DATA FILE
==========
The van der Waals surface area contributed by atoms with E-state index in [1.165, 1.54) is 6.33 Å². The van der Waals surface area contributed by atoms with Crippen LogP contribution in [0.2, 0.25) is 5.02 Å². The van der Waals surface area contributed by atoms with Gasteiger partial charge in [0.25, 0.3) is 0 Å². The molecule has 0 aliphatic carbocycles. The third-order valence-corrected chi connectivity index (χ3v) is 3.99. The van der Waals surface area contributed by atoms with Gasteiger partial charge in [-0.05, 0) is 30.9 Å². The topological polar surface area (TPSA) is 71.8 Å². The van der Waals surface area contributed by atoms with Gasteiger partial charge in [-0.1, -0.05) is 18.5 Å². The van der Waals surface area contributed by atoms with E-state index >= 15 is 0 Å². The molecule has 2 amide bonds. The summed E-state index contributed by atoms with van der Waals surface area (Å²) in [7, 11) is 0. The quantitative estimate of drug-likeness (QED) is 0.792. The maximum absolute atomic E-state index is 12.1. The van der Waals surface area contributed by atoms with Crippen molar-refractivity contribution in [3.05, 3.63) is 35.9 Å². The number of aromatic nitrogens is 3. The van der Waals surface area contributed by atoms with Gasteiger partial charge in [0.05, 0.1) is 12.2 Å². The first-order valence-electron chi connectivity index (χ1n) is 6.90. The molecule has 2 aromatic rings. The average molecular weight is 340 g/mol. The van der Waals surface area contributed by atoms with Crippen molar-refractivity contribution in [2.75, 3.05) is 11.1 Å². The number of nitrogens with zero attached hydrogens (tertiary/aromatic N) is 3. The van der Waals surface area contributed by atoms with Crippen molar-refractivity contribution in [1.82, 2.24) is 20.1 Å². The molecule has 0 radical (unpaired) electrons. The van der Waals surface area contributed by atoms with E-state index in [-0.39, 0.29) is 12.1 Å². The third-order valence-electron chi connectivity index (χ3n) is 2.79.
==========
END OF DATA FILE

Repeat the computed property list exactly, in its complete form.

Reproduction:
The van der Waals surface area contributed by atoms with E-state index in [1.165, 1.54) is 6.33 Å². The van der Waals surface area contributed by atoms with Crippen LogP contribution in [0.2, 0.25) is 5.02 Å². The van der Waals surface area contributed by atoms with Gasteiger partial charge in [0.25, 0.3) is 0 Å². The molecule has 0 aliphatic carbocycles. The third-order valence-corrected chi connectivity index (χ3v) is 3.99. The van der Waals surface area contributed by atoms with Gasteiger partial charge in [-0.05, 0) is 30.9 Å². The topological polar surface area (TPSA) is 71.8 Å². The van der Waals surface area contributed by atoms with Gasteiger partial charge in [-0.1, -0.05) is 18.5 Å². The van der Waals surface area contributed by atoms with E-state index >= 15 is 0 Å². The molecule has 2 amide bonds. The summed E-state index contributed by atoms with van der Waals surface area (Å²) in [7, 11) is 0. The quantitative estimate of drug-likeness (QED) is 0.792. The maximum absolute atomic E-state index is 12.1. The van der Waals surface area contributed by atoms with Crippen molar-refractivity contribution in [3.05, 3.63) is 35.9 Å². The number of aromatic nitrogens is 3. The van der Waals surface area contributed by atoms with Gasteiger partial charge in [0.05, 0.1) is 12.2 Å². The first-order valence-electron chi connectivity index (χ1n) is 6.90. The molecule has 2 aromatic rings. The average molecular weight is 340 g/mol. The van der Waals surface area contributed by atoms with Crippen molar-refractivity contribution in [2.75, 3.05) is 11.1 Å². The number of nitrogens with zero attached hydrogens (tertiary/aromatic N) is 3. The van der Waals surface area contributed by atoms with Crippen molar-refractivity contribution in [1.82, 2.24) is 20.1 Å². The molecule has 0 radical (unpaired) electrons. The van der Waals surface area contributed by atoms with E-state index in [-0.39, 0.29) is 12.1 Å². The third-order valence-electron chi connectivity index (χ3n) is 2.79.